The seldom-discussed capabilities of Stingray devices are on full display in other countries. So far, we haven't seen US law enforcement use Stingrays to intercept communications or purposefully disrupt them. (A lack of public evidence doesn't mean it hasn't happened, however.) The power is there, though. Stingrays act as faux cell towers and force all phones in the area to route their communications through them. This has the potential to be more than merely disruptive to cell service. The devices carry the capability to act as roving wiretaps. They also have the power to act as very frightening purveyors of government propaganda.

Television journalist Julia Kirienko was sheltering with Ukrainian soldiers and medics two miles (three kilometers) from the front when their cellphones began buzzing over the noise of the shelling. Everyone got the same text message at the same time.

“Ukrainian soldiers,” it warned, “they’ll find your bodies when the snow melts.”

Text messages like the one Kirienko received have been sent periodically to Ukrainian forces fighting pro-Russian separatists in the eastern part of the country. The threats and disinformation represent a new form of information warfare, the 21st-century equivalent of dropping leaflets on the battlefield.

The messages -- sent to cell phones presumably by Russian government operatives -- contain a mixture of propaganda and threats, warning recipients they're not much use to their children dead, or attempting to portray Ukrainian forces as being in disarray and on the run.

Multiple investigations have pinpointed the source of these communications: Russian LEER-3 electronic warfare systems feature drone-mounted cell site simulators launched from communications trucks for more effective cell communication interception/disruption. Russia is waging a mobile war of words with enemy combatants.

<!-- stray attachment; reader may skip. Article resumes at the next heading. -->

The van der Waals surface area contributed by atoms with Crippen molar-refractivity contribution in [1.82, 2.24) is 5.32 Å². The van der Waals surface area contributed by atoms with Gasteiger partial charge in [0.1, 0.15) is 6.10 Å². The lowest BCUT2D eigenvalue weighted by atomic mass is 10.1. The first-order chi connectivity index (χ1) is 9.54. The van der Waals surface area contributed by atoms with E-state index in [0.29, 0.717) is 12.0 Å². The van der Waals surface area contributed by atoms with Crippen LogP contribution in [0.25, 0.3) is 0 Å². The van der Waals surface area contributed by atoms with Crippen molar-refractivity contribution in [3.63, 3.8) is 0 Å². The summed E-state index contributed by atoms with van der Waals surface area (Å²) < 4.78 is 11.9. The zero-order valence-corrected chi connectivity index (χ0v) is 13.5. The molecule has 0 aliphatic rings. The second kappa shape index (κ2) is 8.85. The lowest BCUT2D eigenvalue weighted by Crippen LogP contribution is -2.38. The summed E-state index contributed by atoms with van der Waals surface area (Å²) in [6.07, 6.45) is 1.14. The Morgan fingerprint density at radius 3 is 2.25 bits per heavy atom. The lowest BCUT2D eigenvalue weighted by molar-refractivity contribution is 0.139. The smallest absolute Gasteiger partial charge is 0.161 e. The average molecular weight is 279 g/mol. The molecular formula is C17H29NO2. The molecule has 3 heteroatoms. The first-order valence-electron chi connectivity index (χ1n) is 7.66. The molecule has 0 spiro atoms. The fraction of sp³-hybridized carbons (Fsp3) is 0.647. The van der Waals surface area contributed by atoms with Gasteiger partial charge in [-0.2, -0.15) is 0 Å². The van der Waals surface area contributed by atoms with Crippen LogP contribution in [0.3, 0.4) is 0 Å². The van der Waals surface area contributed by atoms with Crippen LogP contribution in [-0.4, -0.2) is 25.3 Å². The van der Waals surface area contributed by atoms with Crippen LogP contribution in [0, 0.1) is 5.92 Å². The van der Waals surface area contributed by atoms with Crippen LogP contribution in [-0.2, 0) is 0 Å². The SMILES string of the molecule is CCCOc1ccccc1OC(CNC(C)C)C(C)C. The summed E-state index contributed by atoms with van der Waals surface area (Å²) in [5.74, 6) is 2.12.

A 2015 article in Russia’s Military Review magazine said the LEER-3 has a cell site simulator built into a drone that is capable of acting over a 6-kilometer-wide area and hijacking up to 2,000 cellphone connections at once. That makes it a “pretty plausible” source for the rogue texts in Ukraine, said Hardman, the former signals analyst.

What isn't mentioned in the AP story is this: if the Russian military is dropping propaganda text bombs on opposing forces, it's definitely intercepting their communications as well. The devices do both and the nearby communications truck provides a mobile base for harvesting, snooping, and analysis. That this version is still on the battlefield rather than in the hands of Russian police (although it's surely there as well) doesn't offer much comfort to citizens not currently in war zones but still likely considered to be "enemies" by other governments.

The devices are also scary cheap -- at least in terms of cost/benefit ratio. A half-million dollars gives governments the power to disrupt communications in multiple ways. It can spew propaganda directly into captive phones, pick up communications from these phones on the fly, track cell phone users, and, if nothing else, simply make it impossible for anyone to communicate with anyone else in the immediate area.

Read more at techdirt